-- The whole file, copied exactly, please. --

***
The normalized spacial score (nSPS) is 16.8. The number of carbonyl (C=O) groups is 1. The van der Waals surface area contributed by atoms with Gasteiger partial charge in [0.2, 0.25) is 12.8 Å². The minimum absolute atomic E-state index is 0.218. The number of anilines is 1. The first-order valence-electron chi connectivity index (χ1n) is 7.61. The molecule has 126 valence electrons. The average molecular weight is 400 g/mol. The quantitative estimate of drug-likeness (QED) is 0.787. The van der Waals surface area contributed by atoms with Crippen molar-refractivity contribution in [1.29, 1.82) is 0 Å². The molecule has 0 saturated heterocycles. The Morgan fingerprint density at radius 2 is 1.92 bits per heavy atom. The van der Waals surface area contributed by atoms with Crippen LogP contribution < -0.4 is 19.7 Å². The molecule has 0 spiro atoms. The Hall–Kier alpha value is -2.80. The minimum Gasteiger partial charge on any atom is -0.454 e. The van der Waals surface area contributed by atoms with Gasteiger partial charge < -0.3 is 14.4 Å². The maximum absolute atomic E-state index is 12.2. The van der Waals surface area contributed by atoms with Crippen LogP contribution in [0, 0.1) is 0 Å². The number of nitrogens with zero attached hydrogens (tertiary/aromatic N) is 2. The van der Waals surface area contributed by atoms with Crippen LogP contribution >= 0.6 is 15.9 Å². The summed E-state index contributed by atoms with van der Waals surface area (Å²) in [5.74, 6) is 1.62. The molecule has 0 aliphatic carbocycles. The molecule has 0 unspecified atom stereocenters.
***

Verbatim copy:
The normalized spacial score (nSPS) is 16.8. The number of carbonyl (C=O) groups is 1. The van der Waals surface area contributed by atoms with Gasteiger partial charge in [0.2, 0.25) is 12.8 Å². The minimum absolute atomic E-state index is 0.218. The number of anilines is 1. The first-order valence-electron chi connectivity index (χ1n) is 7.61. The molecule has 126 valence electrons. The average molecular weight is 400 g/mol. The quantitative estimate of drug-likeness (QED) is 0.787. The van der Waals surface area contributed by atoms with Crippen molar-refractivity contribution in [1.29, 1.82) is 0 Å². The molecule has 0 saturated heterocycles. The Morgan fingerprint density at radius 2 is 1.92 bits per heavy atom. The van der Waals surface area contributed by atoms with Crippen LogP contribution < -0.4 is 19.7 Å². The molecule has 0 spiro atoms. The Hall–Kier alpha value is -2.80. The minimum Gasteiger partial charge on any atom is -0.454 e. The van der Waals surface area contributed by atoms with Gasteiger partial charge < -0.3 is 14.4 Å². The maximum absolute atomic E-state index is 12.2. The van der Waals surface area contributed by atoms with Crippen LogP contribution in [0, 0.1) is 0 Å². The number of nitrogens with zero attached hydrogens (tertiary/aromatic N) is 2. The van der Waals surface area contributed by atoms with Crippen LogP contribution >= 0.6 is 15.9 Å². The summed E-state index contributed by atoms with van der Waals surface area (Å²) in [5.74, 6) is 1.62. The molecule has 0 aliphatic carbocycles. The molecule has 0 unspecified atom stereocenters.